Blow to Sri Lanka's first on-line workers
By Namal Suvendra
Nov 01, 2017 06:43 AM GMT+0530 | 0 Comment(s)
ECONOMYNEXT, Sri Lanka's government Tuesday slapped severe restrictions on the country's first on-line workers -- the toddy tappers -- saying that the move was to plug revenue leaks from the manufacture of alcoholic drinks.
"No toddy shall be drawn or lowered from coconut or palmyrah trees without a license issued by the department of excise or by the respective Divisional Secretaries," the finance ministry said in a statement.
The number of toddy tappers had reached over 100,000 a few decades ago, but in recent times it has dropped to 7,000 according to industry estimates.
Tappers were also the first to use a fibre network to move from one tree to another to download sap without going down from each tree top.
It is not clear how the new licencing regime is going to be implemented unless the police and excise officials keep a hawk eve on every coconut tree in the country. With the licencing, the government hopes it will be able to regulate the sale of toddy which is used in the manufacture of arrack and reduce revenue leaks.
Finance minister Mangala Samaraweera brought back licencing that was abolished by former president Mahinda Rajapaksa.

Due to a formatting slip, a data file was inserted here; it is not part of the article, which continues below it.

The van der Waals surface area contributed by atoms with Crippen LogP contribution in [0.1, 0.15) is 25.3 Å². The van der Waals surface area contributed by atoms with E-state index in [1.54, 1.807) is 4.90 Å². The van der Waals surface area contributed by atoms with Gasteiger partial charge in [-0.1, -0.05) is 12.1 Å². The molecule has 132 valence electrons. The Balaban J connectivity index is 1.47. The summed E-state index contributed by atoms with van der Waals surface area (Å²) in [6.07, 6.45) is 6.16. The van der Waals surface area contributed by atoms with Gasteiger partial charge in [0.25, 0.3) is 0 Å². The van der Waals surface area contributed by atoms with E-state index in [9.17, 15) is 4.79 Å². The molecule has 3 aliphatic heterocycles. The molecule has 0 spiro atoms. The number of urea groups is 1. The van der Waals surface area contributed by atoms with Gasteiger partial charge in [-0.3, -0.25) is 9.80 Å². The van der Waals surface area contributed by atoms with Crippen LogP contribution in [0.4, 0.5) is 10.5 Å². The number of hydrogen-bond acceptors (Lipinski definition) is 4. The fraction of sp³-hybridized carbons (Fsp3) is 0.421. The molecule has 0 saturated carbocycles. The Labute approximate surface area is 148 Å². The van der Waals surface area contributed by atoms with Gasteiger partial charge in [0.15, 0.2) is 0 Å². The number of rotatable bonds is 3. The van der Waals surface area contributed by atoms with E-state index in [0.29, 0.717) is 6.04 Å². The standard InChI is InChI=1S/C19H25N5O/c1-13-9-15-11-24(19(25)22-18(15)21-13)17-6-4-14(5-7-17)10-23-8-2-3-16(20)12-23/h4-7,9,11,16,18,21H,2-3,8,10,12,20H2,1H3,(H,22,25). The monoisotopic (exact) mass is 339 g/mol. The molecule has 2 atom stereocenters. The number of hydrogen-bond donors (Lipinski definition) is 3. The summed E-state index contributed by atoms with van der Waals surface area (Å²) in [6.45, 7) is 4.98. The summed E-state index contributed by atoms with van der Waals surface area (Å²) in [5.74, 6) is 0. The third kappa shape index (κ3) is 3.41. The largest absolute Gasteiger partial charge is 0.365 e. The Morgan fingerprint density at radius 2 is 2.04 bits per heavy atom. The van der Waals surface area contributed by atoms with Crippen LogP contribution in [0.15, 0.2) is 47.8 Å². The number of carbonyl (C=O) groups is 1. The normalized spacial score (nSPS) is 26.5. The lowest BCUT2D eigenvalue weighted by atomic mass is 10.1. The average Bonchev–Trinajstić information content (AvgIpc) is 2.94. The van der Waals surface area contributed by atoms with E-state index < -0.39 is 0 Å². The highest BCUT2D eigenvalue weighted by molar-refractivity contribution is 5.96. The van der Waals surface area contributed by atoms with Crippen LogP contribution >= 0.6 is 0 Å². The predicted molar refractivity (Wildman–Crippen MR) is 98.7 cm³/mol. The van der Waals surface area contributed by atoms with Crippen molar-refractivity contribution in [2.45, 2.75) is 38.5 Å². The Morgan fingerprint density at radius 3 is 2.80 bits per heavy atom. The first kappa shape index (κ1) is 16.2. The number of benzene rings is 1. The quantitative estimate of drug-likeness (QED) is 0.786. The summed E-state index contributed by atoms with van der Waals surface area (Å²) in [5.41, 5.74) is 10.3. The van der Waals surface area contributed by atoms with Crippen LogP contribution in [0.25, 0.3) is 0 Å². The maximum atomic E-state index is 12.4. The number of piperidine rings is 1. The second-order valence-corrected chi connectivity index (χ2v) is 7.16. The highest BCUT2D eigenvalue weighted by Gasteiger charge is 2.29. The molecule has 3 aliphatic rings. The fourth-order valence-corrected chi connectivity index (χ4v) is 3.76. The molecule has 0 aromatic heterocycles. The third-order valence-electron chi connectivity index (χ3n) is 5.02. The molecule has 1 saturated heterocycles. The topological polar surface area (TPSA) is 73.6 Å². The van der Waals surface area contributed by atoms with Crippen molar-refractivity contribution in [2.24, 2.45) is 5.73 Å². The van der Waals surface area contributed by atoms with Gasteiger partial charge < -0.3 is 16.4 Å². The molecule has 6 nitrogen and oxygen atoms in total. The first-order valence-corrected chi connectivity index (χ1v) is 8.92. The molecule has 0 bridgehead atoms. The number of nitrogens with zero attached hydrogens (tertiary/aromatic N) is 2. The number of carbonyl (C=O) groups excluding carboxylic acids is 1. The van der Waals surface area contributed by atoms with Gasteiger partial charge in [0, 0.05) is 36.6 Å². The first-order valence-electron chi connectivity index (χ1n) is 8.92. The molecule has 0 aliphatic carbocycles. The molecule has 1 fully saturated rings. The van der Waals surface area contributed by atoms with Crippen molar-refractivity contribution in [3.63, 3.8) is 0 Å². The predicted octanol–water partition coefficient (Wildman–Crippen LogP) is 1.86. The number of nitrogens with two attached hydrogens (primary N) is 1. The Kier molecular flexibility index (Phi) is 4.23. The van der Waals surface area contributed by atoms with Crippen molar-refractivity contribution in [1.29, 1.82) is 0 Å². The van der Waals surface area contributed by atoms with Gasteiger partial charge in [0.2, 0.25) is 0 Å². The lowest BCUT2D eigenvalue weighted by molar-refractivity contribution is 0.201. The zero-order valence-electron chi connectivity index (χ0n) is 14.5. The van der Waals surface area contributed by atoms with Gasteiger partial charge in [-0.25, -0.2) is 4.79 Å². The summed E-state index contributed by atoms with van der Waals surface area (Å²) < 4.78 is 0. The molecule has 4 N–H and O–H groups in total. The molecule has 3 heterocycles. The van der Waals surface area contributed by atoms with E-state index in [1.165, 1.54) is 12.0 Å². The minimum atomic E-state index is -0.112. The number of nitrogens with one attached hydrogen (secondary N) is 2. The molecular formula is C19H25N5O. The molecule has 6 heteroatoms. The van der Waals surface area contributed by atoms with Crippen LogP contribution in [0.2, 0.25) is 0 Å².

The former leader may have removed the restrictions on toddy tappers as a sign of gratitude for their service to national security. Tappers kept an eye on the sky for any Tamil Tiger aircraft violating Colombo's airspace to stage attacks between 2007 and 2009.
Hands-free technology allowed tappers to multi-task and call the police emergency number if they saw an intruder in the air while balancing on-line and gingerly tapping coconut flowers to extract the sweet sap which eventually turns to toddy.
The networked tappers were thought to be more effective than the 2D radar system the Sri Lankan airforce possessed at the time. The conventional radar failed to detect low-flying Czech-built Zlin 143 aircraft of the Tigers.
From their birds-eye-view from coconut tree tops, tappers were considered a more effective way of detecting the single-engine planes of the Tigers. (COLOMBO, October 31, 2017)
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